May 11, 2010 – Federalist No. 10 – Cathy Gillespie

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Tuesday, May 11th, 2010

It’s been exciting to see so many blog participants today! A big thank you to those who are with us every day, and an enthusiastic welcome to some of our newer folks!   Each of you brings a unique and valuable perspective to these pieces.  The larger the group we hear from, the more complete and “whole” our understanding becomes!

I was fascinated by the descriptions of factions in human nature, with faction defined as a group, majority or minority, united by a common passion or interest “adversed to the rights of other citizens, or to the permanent and aggregate interests of the community.”  Knowing we can’t control the cause of these factions, the founders set out to control the effects.

Madison argues that a republic is more effective than a democracy in controlling the effects of factions.  I would bet that most citizens today cannot explain the difference between a republic and a democracy.  Federalist No. 10 not only explains the difference, but outlines the reasons why a Republic is more effective than a Democracy in representing the broad interests of the community and Nation.

I loved this sentence: “A rage for paper money, for an abolition of debts, for an equal distribution of property, or for any other improper or wicked project, will be less apt to pervade the whole body of the Union than a particular member of it.”

Madison saw “an equal distribution of property” as “improper and wicked.” There is a moral case to be made for allowing the spirit of free enterprise to reign in our society.  Men possess different abilities, and their “diverse faculties” produce different classes of property owners.  A republic balances the interests of these different classes.

Finally, towards the end of Federalist No. 10, a sentence that made me smile: “In the next place, as each representative will be chosen by a greater number of citizens in the large than in the small republic, it will be more difficult for unworthy candidates to practice with success the vicious arts by which elections are too often carried.”  It is interesting to see that over 200 years ago, they still had problems with “dirty tricks,” in campaigns!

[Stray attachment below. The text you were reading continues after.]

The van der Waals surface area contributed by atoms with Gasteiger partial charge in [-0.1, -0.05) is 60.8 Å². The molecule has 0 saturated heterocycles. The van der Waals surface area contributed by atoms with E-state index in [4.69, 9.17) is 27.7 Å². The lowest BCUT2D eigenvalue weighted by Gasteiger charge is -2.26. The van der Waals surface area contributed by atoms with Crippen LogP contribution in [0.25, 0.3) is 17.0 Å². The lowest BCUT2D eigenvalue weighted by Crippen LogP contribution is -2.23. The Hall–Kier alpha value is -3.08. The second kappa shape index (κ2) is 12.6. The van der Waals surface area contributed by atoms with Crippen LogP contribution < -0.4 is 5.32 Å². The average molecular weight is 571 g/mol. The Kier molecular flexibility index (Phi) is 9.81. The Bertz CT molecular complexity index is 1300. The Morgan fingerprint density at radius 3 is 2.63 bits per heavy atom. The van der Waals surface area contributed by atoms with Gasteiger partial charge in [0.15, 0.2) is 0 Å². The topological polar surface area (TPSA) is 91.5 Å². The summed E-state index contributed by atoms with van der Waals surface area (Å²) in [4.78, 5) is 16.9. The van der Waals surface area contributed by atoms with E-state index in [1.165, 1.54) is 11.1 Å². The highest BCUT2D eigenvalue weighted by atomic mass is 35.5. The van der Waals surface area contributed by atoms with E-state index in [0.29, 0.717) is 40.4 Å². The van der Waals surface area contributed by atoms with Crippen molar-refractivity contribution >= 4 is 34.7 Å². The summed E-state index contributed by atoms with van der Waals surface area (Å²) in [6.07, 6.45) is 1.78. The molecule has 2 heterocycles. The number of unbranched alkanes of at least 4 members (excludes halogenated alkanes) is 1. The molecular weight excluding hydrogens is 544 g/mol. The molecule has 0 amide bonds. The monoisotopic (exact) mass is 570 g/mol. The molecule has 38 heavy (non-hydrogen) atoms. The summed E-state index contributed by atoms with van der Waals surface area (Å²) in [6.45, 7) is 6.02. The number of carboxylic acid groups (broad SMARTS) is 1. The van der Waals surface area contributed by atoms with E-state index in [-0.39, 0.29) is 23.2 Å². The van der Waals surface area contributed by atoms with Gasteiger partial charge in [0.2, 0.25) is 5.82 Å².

Thank you again to everyone for your insights today!!

Cathy Gillespie

3 Responses to “May 112010 – Federalist No10 – Cathy Gillespie”

  1. Dave says:

    Cathy, you commented on Madison’s acknowledgment that men by nature possess a diversity of faculties. But, what almost jumped off the page for me was the next sentence–”The protection of these faculties is the first object of government.” This idea is similar to what Jefferson wrote in the second paragraph of the Declaration of Independence telling us that governments are instituted among men to secure our unalienable rights. Our diverse faculties are such an integral part of who we are that they are probably as unalienable as life, liberty and the pursuit of happiness. One can come to a paradoxical conclusion that when individuals with diverse faculties, situated differently in time and space, are truly free, the result is a whole lot of inequality–that’s material inequality not political inequality. So a necessary corollary of liberty is inequality and it then follows that a prime function of government is actually to protect inequality. Of course in the long run, society is better off if individuals are allowed to flourish using the unique faculties with which they have been endowed. This is a problem today in an era of identity politics, the politics of envy and class warfare–individuals can’t be allowed to flourish.